Flurry of sick and dying sea lions around Bodega Bay believed to be caused by bacterial disease
An unusual flurry of sick and dead California sea lions coming ashore in and around Bodega Bay is believed to have been caused by a wave of bacterial disease among mostly immature males returning to the coast from breeding grounds in The Channel Islands, a spokesman for The Marine Mammal Center said Tuesday.
Bodega Bay, especially Doran and Salmon Creek beaches, are among several hotspots along the California coast where an unusually high number of sea lions have been found to be suffering from leptospirosis, said Giancarlo Rulli, marketing and communications associate for the Sausalito-based marine mammal hospital, the state’s largest. Other sites with high numbers of ailing sea lions include San Luis Obispo, Monterey and Mendocino-Fort Bragg.
The animals are mostly coming ashore in places where they normally haul out to rest, according to Sue Pemberton, a curatorial assistant in the Ornithology and Mammalogy Department at the California Academy of Sciences.
About 12 sea lion carcasses have been reported around Bodega Bay and another eight or 10 have been found in Fort Bragg, Pemberton said.
Others have been captured and taken to the Marine Mammal Center for treatment, usually involving supportive fluids and antibiotics, Rulli said. A handful were rescued around Bodega Bay, the majority of them confirmed to be infected with leptospirosis, he said.
Though post-mortem examinations called necropsies have not been performed on those found dead, results from those that have died while in treatment suggest an uptick in leptospirosis, as well, experts said.
It is unrelated to a surge in poisoning of marine mammals in Southern California earlier this summer from Domoic acid, a naturally occurring neurotoxin produced by certain algae. Sea lions were among the hundreds of animals affected in the recent southerly outbreak and have been sentinels of its appearance in northerly waters in the past, as well.
The more recent issue, leptospirosis, is a bacterial infection that can affect many different animals, including dogs, causes lethargy, mild to moderate weight loss and severe dehydration, attacking the kidneys and eventually causing failure. They also can suffer from stomach ulcers.
Sick sea lions are often seen with their flippers tucked close to their bodies, an indication of the discomfort caused by their failing kidneys, Rulli said.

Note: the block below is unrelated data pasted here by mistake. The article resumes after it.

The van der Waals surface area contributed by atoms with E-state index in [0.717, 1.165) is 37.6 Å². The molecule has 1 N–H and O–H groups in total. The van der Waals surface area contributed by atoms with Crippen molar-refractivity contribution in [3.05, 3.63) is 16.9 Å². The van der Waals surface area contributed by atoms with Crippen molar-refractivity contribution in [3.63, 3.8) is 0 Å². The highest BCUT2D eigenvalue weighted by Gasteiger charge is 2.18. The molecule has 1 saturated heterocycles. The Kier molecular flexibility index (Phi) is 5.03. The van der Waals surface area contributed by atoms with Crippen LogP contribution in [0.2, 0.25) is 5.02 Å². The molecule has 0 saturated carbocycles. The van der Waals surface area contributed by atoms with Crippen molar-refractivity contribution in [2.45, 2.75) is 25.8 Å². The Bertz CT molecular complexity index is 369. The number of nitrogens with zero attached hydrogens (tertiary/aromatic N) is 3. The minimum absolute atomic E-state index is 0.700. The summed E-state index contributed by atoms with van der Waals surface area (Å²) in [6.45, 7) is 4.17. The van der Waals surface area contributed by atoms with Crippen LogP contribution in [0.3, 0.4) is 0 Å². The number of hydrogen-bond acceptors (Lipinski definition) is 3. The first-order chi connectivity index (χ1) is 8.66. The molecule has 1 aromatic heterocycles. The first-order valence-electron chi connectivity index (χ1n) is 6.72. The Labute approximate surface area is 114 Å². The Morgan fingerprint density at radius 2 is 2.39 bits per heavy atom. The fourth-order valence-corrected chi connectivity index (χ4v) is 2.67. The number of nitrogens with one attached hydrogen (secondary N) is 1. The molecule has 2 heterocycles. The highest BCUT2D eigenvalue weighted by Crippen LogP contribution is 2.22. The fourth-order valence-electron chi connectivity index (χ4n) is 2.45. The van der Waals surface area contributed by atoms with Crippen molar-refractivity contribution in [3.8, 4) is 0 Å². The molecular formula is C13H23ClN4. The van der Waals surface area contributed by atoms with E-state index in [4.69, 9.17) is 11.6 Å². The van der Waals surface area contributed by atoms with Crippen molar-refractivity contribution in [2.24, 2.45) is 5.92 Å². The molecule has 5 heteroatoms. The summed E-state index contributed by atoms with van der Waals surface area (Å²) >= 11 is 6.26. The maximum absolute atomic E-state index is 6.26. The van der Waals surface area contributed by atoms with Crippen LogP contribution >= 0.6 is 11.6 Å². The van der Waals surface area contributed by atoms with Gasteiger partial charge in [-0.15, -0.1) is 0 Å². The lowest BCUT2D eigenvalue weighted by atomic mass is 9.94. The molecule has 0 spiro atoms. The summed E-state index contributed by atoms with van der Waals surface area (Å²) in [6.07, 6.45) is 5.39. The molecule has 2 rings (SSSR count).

“The impact of having kidney failure is they’re coming ashore because they’re in so much pain,” he said. “If they’re coming ashore, they’re in very bad shape.”
Historically, only about a third that are hospitalized will survive, he said.
Mostly 2 to 4 years old, they are still sexually immature but instinctively travel to breeding grounds off shore of Southern California to observe and learn how to fight for a mate, Rulli said.
Leptospirosis, concentrated in urine and other body fluids, is easily transmitted when the animals come together. The intensity varies year to year, and it is normal to see dead sea lions along the shoreline this time of year, but every four or five years or so, there is a large, cyclical outbreak, Rulli said.
More than 300 sea lions were hospitalized with the disease in 2018, a record year, for instance, Rulli said. This year, so far, it’s been around 70, though only about 20 are hospitalized currently because of fatalities and a few discharges, but it does not appear to be one of the larger outbreaks, he said. Experts are unsure what the impact of climate change may be on the regular cycle of the bacteria, however.
About five animals still in the wild are under observation by Marine Mammal Center volunteers to see if they need help, Rulli said.
Sea lions or other marine mammals that appear sick or in distress but are still alive should be reported to The Marine Mammal Center hotline at 415-289-SEAL, or 415-289-7325.
Dead animals should be reported to the California Academy of Sciences, at 415-379-5381.
Humans, especially those with dogs, should give sick or dead sea lions a wide berth, since many of their diseases, including leptospirosis, can be transmitted, Pemberton said.
You can reach Staff Writer Mary Callahan (she/her) at 707-521-5249 or email@example.com. On Twitter @MaryCallahanB.